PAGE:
I discovered Red Hook by chance, making a wrong turn getting off the Smith Street Train Station in Brooklyn. Over the course of the next two years, I returned to photograph this urban, gritty wonderland. I find a post industrial part of the city where the story is in the quiet details.
Roode Hoek, as named by the Dutch colonists who settled there in the 1600s, was named after the point of land that stuck out into the New York Bay, and the red clay soil upon which everything is built. On the surface it seems somewhat desolate, but is in fact in a constant state of flux and activity. It’s an especially disorientating space; constant change makes physical markers for navigating the streets unreliable. What was there one week, would be gone the next. However, there is the looming Gowanus Expressway. If you look, you can find it almost everywhere.
It reminded me of the disorientation I experienced when the Trade Towers disappeared—the physical anchor of the Trade Center that defined the downtown skyline, and imprinted on one’s psyche, was now absent. Within this impression of disorder, my photographs bring about a certain level of re-stabilizing, through a formal use of the photographic frame, use of vertical and horizontal lines, juxtaposed and layered upon the physical and visual chaos that I see before me. The vertical line replaces what is missing in this neighborhood. The tall buildings and the trees have all been stripped from the environment. We see strength and dignity in the in gates and lamp posts and the fences.
Dilapidated, abandoned buildings sit beside renovated architecture. Alongside the Victorian warehouses, are newly-built apartments. What comes to mind are cubist structures, particularly their foundations—the blocks and the cubes left from the industrial revolution. Building and destruction—we are left with the cube.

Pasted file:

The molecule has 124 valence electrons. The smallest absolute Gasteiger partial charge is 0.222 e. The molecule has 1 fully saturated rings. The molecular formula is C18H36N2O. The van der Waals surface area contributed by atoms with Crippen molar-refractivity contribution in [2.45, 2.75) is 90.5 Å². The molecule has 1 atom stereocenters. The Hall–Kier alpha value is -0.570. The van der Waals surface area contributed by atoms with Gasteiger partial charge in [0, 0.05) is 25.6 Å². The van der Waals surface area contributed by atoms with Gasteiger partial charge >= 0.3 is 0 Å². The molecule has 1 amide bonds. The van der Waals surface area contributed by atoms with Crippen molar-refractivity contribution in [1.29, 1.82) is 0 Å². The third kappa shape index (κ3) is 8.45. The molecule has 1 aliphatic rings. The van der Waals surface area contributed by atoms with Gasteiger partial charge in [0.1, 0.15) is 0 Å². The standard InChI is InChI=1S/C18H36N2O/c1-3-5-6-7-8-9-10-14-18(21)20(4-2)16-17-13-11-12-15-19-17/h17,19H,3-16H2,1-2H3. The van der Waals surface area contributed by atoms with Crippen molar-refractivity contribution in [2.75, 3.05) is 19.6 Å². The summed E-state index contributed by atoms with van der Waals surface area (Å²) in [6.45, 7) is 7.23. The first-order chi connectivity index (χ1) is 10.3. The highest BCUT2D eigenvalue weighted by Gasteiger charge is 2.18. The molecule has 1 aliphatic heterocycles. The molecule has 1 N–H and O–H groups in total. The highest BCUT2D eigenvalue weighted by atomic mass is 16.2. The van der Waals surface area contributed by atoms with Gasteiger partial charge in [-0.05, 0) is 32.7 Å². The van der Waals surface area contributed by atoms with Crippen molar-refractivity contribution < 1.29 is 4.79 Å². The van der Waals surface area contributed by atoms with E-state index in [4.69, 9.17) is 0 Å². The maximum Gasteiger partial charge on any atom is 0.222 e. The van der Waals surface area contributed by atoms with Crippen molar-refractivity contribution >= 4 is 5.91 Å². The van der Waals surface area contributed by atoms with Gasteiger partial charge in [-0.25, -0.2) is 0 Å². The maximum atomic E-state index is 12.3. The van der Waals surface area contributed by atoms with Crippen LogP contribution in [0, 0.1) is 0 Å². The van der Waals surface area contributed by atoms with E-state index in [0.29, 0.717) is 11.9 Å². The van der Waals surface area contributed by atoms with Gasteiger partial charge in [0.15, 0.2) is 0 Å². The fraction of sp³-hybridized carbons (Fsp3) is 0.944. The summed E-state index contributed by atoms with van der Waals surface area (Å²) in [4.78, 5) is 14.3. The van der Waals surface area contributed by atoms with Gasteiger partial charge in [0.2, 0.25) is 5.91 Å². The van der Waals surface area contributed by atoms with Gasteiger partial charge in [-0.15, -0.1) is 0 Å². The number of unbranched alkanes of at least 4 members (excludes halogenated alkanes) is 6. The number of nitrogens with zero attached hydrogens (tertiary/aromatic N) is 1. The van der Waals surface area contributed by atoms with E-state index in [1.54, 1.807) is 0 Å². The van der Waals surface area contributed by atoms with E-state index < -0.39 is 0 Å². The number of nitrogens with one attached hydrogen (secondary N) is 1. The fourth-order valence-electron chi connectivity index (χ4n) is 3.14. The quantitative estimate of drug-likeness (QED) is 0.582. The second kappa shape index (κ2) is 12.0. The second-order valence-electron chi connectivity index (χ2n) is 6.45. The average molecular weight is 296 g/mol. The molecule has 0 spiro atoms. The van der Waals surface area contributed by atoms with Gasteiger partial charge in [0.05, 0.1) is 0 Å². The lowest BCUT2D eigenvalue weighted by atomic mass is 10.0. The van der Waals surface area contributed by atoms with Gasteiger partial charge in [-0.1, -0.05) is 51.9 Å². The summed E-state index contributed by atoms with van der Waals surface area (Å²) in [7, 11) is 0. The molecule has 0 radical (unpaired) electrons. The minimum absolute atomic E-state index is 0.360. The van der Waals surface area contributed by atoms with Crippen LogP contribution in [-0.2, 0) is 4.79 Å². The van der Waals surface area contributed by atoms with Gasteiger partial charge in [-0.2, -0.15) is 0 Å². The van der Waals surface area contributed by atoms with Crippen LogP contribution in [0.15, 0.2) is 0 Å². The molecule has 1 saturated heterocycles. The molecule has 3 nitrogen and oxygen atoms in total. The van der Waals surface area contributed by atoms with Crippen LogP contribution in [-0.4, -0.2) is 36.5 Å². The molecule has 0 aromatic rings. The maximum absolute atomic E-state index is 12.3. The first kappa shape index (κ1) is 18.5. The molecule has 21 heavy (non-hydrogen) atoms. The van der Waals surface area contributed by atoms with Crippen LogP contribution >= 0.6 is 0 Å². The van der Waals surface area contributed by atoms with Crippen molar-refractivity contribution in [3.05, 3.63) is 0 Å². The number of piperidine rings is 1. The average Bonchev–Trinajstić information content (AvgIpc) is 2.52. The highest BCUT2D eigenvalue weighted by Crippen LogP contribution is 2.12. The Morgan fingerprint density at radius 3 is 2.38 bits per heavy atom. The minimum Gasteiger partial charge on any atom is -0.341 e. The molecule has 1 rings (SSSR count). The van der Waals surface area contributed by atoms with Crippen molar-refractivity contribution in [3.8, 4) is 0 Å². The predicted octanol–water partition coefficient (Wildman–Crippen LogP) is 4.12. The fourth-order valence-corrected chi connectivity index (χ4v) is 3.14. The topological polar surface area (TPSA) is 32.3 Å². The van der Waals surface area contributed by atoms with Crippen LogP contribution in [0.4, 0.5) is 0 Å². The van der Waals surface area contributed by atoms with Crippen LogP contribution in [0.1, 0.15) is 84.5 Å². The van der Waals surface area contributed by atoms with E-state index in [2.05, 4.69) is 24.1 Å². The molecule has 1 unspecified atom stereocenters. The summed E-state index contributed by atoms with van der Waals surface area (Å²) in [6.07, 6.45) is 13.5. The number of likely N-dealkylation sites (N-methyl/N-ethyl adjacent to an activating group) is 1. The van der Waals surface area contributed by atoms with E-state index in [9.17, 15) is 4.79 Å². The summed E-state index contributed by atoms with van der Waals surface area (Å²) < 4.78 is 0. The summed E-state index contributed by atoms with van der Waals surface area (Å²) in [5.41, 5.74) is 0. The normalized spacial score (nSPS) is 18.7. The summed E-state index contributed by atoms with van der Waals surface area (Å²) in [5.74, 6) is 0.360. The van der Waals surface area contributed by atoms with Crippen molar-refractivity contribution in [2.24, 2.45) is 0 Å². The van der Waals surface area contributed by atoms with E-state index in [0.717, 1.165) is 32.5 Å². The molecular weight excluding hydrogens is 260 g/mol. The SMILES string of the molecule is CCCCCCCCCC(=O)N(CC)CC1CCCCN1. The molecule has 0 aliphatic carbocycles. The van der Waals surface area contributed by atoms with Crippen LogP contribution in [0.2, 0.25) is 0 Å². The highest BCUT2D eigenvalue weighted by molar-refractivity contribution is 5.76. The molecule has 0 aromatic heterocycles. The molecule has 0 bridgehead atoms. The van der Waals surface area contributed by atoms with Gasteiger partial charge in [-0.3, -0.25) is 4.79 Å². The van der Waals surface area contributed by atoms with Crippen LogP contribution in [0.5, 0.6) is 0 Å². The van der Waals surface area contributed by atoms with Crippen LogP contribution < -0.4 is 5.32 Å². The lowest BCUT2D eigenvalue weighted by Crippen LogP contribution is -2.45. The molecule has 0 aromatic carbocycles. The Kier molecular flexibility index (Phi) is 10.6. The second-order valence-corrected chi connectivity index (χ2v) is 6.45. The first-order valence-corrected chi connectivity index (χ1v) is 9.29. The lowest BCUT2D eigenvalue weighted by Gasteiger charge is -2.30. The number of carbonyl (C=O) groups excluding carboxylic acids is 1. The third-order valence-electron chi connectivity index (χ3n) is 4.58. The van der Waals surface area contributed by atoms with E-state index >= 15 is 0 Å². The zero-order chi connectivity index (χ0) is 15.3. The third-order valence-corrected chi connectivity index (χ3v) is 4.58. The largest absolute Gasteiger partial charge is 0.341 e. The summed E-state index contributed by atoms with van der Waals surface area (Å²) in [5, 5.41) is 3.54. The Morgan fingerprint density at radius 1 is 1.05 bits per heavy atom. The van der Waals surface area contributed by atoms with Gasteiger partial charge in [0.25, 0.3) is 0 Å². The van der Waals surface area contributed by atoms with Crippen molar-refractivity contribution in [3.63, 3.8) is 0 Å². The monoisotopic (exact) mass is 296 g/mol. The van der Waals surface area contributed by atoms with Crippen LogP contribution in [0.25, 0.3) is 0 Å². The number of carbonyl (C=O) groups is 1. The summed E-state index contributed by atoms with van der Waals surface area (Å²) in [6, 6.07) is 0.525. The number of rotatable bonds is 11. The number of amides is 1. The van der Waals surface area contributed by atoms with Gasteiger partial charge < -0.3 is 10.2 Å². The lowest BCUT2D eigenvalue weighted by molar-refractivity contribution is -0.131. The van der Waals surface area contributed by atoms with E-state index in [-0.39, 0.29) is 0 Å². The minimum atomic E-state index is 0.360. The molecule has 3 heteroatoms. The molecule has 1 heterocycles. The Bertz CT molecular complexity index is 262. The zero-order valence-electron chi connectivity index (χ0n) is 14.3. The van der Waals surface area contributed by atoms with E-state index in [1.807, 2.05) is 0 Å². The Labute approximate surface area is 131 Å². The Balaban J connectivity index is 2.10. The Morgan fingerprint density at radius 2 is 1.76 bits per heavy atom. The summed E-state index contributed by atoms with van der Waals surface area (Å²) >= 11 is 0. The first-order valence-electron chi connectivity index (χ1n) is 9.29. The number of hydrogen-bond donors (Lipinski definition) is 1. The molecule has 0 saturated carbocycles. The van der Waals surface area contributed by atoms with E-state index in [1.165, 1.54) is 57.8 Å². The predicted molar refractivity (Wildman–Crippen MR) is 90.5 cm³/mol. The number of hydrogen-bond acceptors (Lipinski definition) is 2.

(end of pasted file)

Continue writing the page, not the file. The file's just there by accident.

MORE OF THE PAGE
In my photographs, I do not embellish or glorify what I see. I am interested in discovering beauty away from traditional aesthetics. There is no artifice, with each scene photographed as I have found it, trash and all.
I have found my journey through Red Hook, fascinating. Empty lots make me wonder what was there before, overgrown playing fields conjure the cheers of playing children. At once enthralled, but also somewhat saddened by the change. It makes me think about what Fritz Leiber—a writer of American Horror and Science Fiction in the early 1900s—wrote to a student; “Your picture looks like the breaking apart of the modern world. Families, nations, classes and loyalty are all falling apart. Things changing before you know them”.
About Lisa Cutler
Lisa Cutler is a New York-based photographer whose practice spans landscape, portraiture and street photography. Lisa turned to photography after a successful career as a TV Producer and Director and then raising a family. Lisa’s most recent major project is a series of photographs that explore the urban landscape of Red Hook, Brooklyn. Lisa’s Red Hook series has recently recieved much acclaim and recognition. Red Hook was selected by The Los Angeles Center of Photography for its Project 2020 Exhibition, and by Photolucida’s Critical Mass 2020 as a Top 200 finalist. It also received an Honorable Mention at the Le Prix de la Photographie de Paris (2019).
Red Hook also won the 2020 15th Annual Julia Margaret Cameron Award for Women Photographers in non-professional cityscapes and was named a finalist in the KLOMPCHING GALLERY Fresh 2020 exhibit. Along with her work in Red Hook, Lisa is now working on additional projects that reflect the impact of the coronavirus on more rural neighborhoods in New York. She is also working on a book. [Official Website]
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